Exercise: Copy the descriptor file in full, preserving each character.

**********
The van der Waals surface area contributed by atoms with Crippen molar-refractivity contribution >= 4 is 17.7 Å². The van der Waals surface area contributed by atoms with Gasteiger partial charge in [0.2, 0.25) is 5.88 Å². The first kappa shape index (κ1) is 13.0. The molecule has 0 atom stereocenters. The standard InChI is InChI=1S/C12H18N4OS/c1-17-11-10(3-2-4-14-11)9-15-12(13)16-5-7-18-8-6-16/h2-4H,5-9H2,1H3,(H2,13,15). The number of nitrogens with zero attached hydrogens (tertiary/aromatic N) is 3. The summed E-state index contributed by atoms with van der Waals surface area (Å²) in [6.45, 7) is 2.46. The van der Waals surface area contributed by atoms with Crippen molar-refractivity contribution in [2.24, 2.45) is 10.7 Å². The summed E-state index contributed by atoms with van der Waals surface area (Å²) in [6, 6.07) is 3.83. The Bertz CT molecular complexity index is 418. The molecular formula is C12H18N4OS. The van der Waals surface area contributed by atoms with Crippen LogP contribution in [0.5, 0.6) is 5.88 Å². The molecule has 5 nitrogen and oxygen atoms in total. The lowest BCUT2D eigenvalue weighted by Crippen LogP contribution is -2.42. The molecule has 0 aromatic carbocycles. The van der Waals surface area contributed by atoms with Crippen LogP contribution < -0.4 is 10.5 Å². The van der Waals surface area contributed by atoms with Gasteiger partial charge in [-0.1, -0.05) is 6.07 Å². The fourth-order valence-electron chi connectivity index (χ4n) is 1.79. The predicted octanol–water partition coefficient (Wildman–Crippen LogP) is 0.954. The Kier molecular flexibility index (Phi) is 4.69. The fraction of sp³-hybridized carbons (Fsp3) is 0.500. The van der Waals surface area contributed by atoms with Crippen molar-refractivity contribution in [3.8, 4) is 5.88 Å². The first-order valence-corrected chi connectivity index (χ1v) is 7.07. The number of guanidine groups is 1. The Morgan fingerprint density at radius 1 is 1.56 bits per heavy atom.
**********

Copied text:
The van der Waals surface area contributed by atoms with Crippen molar-refractivity contribution >= 4 is 17.7 Å². The van der Waals surface area contributed by atoms with Gasteiger partial charge in [0.2, 0.25) is 5.88 Å². The first kappa shape index (κ1) is 13.0. The molecule has 0 atom stereocenters. The standard InChI is InChI=1S/C12H18N4OS/c1-17-11-10(3-2-4-14-11)9-15-12(13)16-5-7-18-8-6-16/h2-4H,5-9H2,1H3,(H2,13,15). The number of nitrogens with zero attached hydrogens (tertiary/aromatic N) is 3. The summed E-state index contributed by atoms with van der Waals surface area (Å²) in [6.45, 7) is 2.46. The van der Waals surface area contributed by atoms with Crippen molar-refractivity contribution in [2.24, 2.45) is 10.7 Å². The summed E-state index contributed by atoms with van der Waals surface area (Å²) in [6, 6.07) is 3.83. The Bertz CT molecular complexity index is 418. The molecular formula is C12H18N4OS. The van der Waals surface area contributed by atoms with Crippen LogP contribution in [0.5, 0.6) is 5.88 Å². The molecule has 5 nitrogen and oxygen atoms in total. The lowest BCUT2D eigenvalue weighted by Crippen LogP contribution is -2.42. The molecule has 0 aromatic carbocycles. The van der Waals surface area contributed by atoms with Crippen LogP contribution < -0.4 is 10.5 Å². The van der Waals surface area contributed by atoms with Gasteiger partial charge in [-0.1, -0.05) is 6.07 Å². The fourth-order valence-electron chi connectivity index (χ4n) is 1.79. The predicted octanol–water partition coefficient (Wildman–Crippen LogP) is 0.954. The Kier molecular flexibility index (Phi) is 4.69. The fraction of sp³-hybridized carbons (Fsp3) is 0.500. The van der Waals surface area contributed by atoms with Crippen molar-refractivity contribution in [3.8, 4) is 5.88 Å². The first-order valence-corrected chi connectivity index (χ1v) is 7.07. The number of guanidine groups is 1. The Morgan fingerprint density at radius 1 is 1.56 bits per heavy atom.